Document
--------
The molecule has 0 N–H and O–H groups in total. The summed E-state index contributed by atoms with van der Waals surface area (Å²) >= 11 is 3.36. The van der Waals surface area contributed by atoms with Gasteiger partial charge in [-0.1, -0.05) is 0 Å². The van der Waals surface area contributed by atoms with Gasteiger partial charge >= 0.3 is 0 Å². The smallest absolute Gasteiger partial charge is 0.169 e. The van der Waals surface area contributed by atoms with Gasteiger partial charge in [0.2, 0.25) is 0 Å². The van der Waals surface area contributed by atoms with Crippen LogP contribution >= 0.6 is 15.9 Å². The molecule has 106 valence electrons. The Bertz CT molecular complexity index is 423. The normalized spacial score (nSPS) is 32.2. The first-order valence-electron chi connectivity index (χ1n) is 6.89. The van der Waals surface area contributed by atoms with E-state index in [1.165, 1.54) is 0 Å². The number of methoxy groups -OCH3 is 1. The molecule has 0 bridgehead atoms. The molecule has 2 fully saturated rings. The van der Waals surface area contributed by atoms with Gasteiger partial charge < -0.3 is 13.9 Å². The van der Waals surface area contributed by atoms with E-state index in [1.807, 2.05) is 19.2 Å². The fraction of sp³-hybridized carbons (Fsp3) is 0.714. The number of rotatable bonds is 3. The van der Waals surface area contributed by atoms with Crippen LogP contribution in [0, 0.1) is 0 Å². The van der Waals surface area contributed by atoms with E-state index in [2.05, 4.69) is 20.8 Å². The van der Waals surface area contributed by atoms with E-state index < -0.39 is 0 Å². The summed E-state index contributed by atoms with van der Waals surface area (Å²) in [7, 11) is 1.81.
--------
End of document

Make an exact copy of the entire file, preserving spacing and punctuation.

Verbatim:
The molecule has 0 N–H and O–H groups in total. The summed E-state index contributed by atoms with van der Waals surface area (Å²) >= 11 is 3.36. The van der Waals surface area contributed by atoms with Gasteiger partial charge in [-0.1, -0.05) is 0 Å². The van der Waals surface area contributed by atoms with Gasteiger partial charge >= 0.3 is 0 Å². The smallest absolute Gasteiger partial charge is 0.169 e. The van der Waals surface area contributed by atoms with Gasteiger partial charge in [0.2, 0.25) is 0 Å². The van der Waals surface area contributed by atoms with Crippen LogP contribution >= 0.6 is 15.9 Å². The molecule has 106 valence electrons. The Bertz CT molecular complexity index is 423. The normalized spacial score (nSPS) is 32.2. The first-order valence-electron chi connectivity index (χ1n) is 6.89. The van der Waals surface area contributed by atoms with E-state index in [1.165, 1.54) is 0 Å². The number of methoxy groups -OCH3 is 1. The molecule has 0 bridgehead atoms. The molecule has 2 fully saturated rings. The van der Waals surface area contributed by atoms with Gasteiger partial charge < -0.3 is 13.9 Å². The van der Waals surface area contributed by atoms with E-state index in [1.807, 2.05) is 19.2 Å². The fraction of sp³-hybridized carbons (Fsp3) is 0.714. The number of rotatable bonds is 3. The van der Waals surface area contributed by atoms with Crippen LogP contribution in [0, 0.1) is 0 Å². The van der Waals surface area contributed by atoms with E-state index in [2.05, 4.69) is 20.8 Å². The van der Waals surface area contributed by atoms with E-state index < -0.39 is 0 Å². The summed E-state index contributed by atoms with van der Waals surface area (Å²) in [7, 11) is 1.81.